While existing security protocols were designed with a focus on the core network, the enhancement of the security of the B5G access network becomes of critical importance. Despite the strengthening of 5G security protocols with respect to LTE, there are still open issues that have not been fully addressed. This work is articulated around the premise that rethinking the security design bottom up, starting at the physical layer, is not only viable in 6G but importantly, arises as an efficient way to overcome security hurdles in novel use cases, notably massive machine type communications (mMTC), ultra reliable low latency communications (URLLC) and autonomous cyberphysical systems. Unlike existing review papers that treat physical layer security orthogonally to cryptography, we will try to provide a few insights of underlying connections. Discussing many practical issues, we will present a comprehensive review of the state-of the-art in i) secret key generation from shared randomness, ii) the wiretap channels and fundamental limits, iii) authentication of devices using physical unclonable functions (PUFs), localization and multi-factor authentication, and, iv) jamming attacks at the physical layer. We finally conclude with the proposers' aspirations for the 6G security landscape, in the hyper-connectivity and semantic communications era.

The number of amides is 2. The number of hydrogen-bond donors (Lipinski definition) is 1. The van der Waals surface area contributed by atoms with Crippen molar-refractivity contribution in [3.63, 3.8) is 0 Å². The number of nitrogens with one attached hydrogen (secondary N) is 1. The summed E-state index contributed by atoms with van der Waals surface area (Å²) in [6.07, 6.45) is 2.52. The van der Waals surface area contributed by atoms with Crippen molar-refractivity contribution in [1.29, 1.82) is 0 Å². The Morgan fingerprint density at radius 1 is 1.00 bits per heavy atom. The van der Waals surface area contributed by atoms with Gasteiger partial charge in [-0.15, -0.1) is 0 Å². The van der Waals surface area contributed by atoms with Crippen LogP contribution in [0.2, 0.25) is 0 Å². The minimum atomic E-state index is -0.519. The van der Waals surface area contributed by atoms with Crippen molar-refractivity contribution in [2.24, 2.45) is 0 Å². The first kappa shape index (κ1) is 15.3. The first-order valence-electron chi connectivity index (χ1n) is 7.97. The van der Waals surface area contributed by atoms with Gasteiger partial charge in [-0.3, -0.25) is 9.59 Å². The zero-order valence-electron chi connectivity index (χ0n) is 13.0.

All Science Journal Classification (ASJC) codes
- Automotive Engineering
- physical layer security
- physical unclonable functions
- secret key generation
- wiretap coding